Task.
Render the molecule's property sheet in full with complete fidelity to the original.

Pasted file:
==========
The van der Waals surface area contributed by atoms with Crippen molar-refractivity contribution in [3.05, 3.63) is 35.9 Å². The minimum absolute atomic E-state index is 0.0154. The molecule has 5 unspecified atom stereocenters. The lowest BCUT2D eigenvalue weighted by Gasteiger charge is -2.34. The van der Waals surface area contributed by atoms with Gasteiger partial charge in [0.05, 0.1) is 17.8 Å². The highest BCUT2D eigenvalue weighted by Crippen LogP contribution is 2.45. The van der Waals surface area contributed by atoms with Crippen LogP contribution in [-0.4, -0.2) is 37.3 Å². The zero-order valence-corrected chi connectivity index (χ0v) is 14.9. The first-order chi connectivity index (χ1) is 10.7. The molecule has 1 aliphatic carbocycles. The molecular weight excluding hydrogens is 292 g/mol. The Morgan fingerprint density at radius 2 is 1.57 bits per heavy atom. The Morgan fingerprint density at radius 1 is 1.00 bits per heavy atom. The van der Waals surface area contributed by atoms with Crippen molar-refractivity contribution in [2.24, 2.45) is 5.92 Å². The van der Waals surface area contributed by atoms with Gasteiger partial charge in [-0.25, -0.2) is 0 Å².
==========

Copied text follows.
The van der Waals surface area contributed by atoms with Crippen molar-refractivity contribution in [3.05, 3.63) is 35.9 Å². The minimum absolute atomic E-state index is 0.0154. The molecule has 5 unspecified atom stereocenters. The lowest BCUT2D eigenvalue weighted by Gasteiger charge is -2.34. The van der Waals surface area contributed by atoms with Gasteiger partial charge in [0.05, 0.1) is 17.8 Å². The highest BCUT2D eigenvalue weighted by Crippen LogP contribution is 2.45. The van der Waals surface area contributed by atoms with Crippen LogP contribution in [-0.4, -0.2) is 37.3 Å². The zero-order valence-corrected chi connectivity index (χ0v) is 14.9. The first-order chi connectivity index (χ1) is 10.7. The molecule has 1 aliphatic carbocycles. The molecular weight excluding hydrogens is 292 g/mol. The Morgan fingerprint density at radius 2 is 1.57 bits per heavy atom. The Morgan fingerprint density at radius 1 is 1.00 bits per heavy atom. The van der Waals surface area contributed by atoms with Crippen molar-refractivity contribution in [2.24, 2.45) is 5.92 Å². The van der Waals surface area contributed by atoms with Gasteiger partial charge in [-0.25, -0.2) is 0 Å².